“Our business is only as good as our cows are,” said Si Robertson, one of three brothers managing the farm.

In 1907, Lester Bohanan purchased a plot of land along the Contoocook River. From world wars, depressions, recessions and pandemics, the farm has endured a century of obstacles.

While business doors shuttered throughout the coronavirus pandemic, the barn stables have remained open. This revived success comes off the heels of a decade of challenges.

When the milk market crashed in 2009, Bohanan Farm, along with dairy farms across the state, was in danger. In 1970, 829 commercial dairy farms operated in New Hampshire. Today, that number has shrunk to 95, according to the Granite State Dairy Promotion, a non-profit organization that promotes the sale and use of milk products throughout the state.

To save and maintain their business, the Robertsons returned to their roots: relying on family production. They re-envisioned operations by creating the Contoocook Creamery brand, with a new focus on selling finished dairy products locally throughout New Hampshire and parts of Massachusetts.

Si, along with Nate and Bram, are the fifth generation of their family to work for the business. Their parents, Heather and Jamie, own the farm.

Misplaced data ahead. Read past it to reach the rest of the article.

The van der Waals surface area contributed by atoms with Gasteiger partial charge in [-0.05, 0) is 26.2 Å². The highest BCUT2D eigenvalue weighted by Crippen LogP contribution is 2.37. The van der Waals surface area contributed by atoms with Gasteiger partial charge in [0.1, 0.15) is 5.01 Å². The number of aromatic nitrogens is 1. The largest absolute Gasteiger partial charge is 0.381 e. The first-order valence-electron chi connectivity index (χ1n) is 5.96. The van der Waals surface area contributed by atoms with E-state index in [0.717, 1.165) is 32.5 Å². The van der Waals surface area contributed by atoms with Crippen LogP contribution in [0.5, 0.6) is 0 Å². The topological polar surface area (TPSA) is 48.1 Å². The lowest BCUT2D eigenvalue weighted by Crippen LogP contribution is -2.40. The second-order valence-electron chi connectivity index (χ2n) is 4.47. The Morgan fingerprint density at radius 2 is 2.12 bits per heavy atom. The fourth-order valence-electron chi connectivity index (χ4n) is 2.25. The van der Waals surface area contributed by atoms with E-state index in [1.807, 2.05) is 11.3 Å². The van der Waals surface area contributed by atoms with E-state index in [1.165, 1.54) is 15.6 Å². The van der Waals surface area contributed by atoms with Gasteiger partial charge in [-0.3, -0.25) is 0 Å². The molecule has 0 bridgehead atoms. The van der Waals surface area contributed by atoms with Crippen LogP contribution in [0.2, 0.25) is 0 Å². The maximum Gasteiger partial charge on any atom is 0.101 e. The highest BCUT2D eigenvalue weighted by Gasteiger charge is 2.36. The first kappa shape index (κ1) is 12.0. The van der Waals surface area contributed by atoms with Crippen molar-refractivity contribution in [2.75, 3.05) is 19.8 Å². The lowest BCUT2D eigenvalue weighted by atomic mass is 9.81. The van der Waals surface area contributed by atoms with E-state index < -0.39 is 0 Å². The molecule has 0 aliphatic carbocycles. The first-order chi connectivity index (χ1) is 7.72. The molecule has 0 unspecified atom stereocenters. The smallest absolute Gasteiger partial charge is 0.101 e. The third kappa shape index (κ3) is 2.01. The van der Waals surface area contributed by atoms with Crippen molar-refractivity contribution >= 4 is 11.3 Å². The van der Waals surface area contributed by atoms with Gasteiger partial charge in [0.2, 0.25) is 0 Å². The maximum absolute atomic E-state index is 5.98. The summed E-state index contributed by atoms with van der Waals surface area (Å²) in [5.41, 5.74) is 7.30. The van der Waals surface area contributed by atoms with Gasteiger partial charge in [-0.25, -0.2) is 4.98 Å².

In March of this year, they fully left the wholesale milk market. Now the family manages all aspects of their dairy production, from cow breeding to bottling to milk distribution.

Five days a week trucks leave the farm, loaded with Contoocook Creamery dairy products headed for their 108 distribution stores. The trucks have no set routes, making the driver all that more important, as they need to keep track of where they last delivered and what stores may be due for a restock, all on their own judgment.

The pumping, bottling and distribution of milk is a well-oiled machine.

On a large conveyor belt, plastic bottles file through the assembly line. First, they are loaded on the machine. Next, filled with milk. Then capped and labeled with a Contoocook Creamery sticker, all ready for transportation.

Using plastic milk bottles is one of a few new changes for the farm, and one of the only things outsourced from a distributor in Maine. Although glass bottles are more sustainable and a symbol of a quintessential local dairy farm, they are also expensive.

Each bottle holds a deposit, so when customers do not return the jar, profitability suffers.

“It sucks to have the milk you want to bottle and no bottles,” said Nate.

Visitors welcome

Down an nondescript dirt road stands a blue wooden structure. A visitors entrance sign lies above the door. Inside, stands a small shop stocked with milk, eggs, cheese and meat. With an open cash register and a list of prices, the shop operates on an honor system.

In addition to their own dairy products, the business has expanded to sell a range of items. When beef processors began to close last April due to the coronavirus pandemic, the Roberston family saw a steady stream of customers through their little shop, looking to purchase local food.

They supply just that. The eggs come from their plumber, who is an aspiring chicken farmer as a side gig. They also carry prepared meals from a local chef and Echo Farm Puddings.